@@@ (3 out of 5)
Aristocratic Scotland Yard Inspector Thomas Lynley returns to the land of the living, and the mingled comforts and frustrations of his familiar collaborators, in This Body of Death, the 15th novel in Elizabeth George’s extended study of Lynley’s life. Still reeling from the senseless murder of his wife, Lady Helen Clyde, Lynley is grasping for meaning in a life gone empty when he enters the tale about one-third of the way into the book.
Meanwhile, two contrasting story-lines have begun to unfold. One is the tale of the notorious, real-life murder of a toddler by three abused and neglected 10- and 11-year-olds, told in the manner of an official inquiry, its sections interspersed among the chapters that relate the novel’s main plot. The latter begins with the sudden disappearance of a young woman from the isolated rural home of a strange man with whom she has been living for the past two years.
Like its 14 predecessors in the Inspector Lynley series, This Body of Death is a tale of murder and of the often halting and confused police investigation that follows it. However, it is also a sensitive, continuing character study of Lynley; of his stubborn and irreverent sidekick, Sergeant Barbara Havers; of his long-time friends, Simon and Deborah St. James; and of the new characters introduced in this book, notably Chief Inspector Isabelle Ardery, who has been brought in to replace Lynley as head of the unit. (Ardery seems destined to reappear in subsequent Inspector Lynley novels.)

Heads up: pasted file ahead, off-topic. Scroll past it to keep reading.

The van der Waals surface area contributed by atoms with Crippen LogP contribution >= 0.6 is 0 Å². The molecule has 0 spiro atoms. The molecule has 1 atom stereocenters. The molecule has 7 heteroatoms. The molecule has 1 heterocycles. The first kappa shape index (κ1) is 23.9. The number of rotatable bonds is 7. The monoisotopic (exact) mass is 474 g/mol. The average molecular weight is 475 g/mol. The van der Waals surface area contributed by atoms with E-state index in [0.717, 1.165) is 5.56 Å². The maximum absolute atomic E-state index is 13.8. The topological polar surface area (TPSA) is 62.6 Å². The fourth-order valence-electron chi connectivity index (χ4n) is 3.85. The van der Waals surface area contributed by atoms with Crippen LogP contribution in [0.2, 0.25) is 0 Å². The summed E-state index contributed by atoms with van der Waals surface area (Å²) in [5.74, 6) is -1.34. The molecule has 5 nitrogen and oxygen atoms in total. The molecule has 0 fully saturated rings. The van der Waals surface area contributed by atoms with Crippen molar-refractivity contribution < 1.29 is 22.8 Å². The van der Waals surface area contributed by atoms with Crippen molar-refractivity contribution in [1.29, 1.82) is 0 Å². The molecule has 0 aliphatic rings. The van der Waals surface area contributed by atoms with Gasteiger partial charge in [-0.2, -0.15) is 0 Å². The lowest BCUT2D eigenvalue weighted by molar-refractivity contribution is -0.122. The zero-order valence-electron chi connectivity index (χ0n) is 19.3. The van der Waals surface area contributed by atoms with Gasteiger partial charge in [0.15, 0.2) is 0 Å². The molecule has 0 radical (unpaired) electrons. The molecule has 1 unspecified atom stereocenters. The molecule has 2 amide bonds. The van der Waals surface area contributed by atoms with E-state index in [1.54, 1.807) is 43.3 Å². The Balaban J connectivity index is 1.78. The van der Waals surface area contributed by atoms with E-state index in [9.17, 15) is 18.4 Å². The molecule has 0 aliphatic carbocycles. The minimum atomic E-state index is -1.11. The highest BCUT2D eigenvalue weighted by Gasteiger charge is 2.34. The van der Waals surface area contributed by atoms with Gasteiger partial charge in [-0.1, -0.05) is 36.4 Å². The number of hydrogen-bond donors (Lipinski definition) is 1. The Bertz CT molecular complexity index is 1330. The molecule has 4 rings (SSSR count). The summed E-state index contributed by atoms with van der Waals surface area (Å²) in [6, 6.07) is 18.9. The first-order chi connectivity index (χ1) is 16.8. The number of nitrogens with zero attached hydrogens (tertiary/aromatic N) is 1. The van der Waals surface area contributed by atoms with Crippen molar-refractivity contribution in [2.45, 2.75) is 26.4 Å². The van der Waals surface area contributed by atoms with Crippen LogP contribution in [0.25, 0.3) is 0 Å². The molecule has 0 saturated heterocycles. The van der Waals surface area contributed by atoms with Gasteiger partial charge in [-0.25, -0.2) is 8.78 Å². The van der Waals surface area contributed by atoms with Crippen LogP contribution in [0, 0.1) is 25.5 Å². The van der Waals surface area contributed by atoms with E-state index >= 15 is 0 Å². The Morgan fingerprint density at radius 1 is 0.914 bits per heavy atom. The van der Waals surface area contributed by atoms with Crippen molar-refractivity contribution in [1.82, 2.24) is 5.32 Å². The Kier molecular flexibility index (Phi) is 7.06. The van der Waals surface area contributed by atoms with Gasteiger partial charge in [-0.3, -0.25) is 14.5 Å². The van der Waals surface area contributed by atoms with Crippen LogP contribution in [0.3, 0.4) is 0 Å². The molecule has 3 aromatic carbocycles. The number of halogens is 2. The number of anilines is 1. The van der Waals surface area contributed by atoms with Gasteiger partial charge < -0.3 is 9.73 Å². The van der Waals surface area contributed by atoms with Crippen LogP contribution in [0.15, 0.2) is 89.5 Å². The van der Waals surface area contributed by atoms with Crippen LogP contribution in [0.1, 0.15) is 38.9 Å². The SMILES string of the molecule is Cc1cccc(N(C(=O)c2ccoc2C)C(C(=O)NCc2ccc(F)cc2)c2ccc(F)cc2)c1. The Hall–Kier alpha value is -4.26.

In This Body of Death, George indulges again in detailed sociological speculation — as she did most notably in the book about Helen Clyde’s murder, What Came Before He Shot Her. I found that novel to be tough going and ultimately set it aside, unfinished, and I was tempted at times to do so with This Body of Death as well as I found my interest in the book’s main plot lagging because of continued interruptions with page after page of description of the toddler’s abduction and murder and the three boys’ subsequent trial.
For what it’s worth, this was the first book I read on my new iPad — and that part, at least, was sheer pleasure.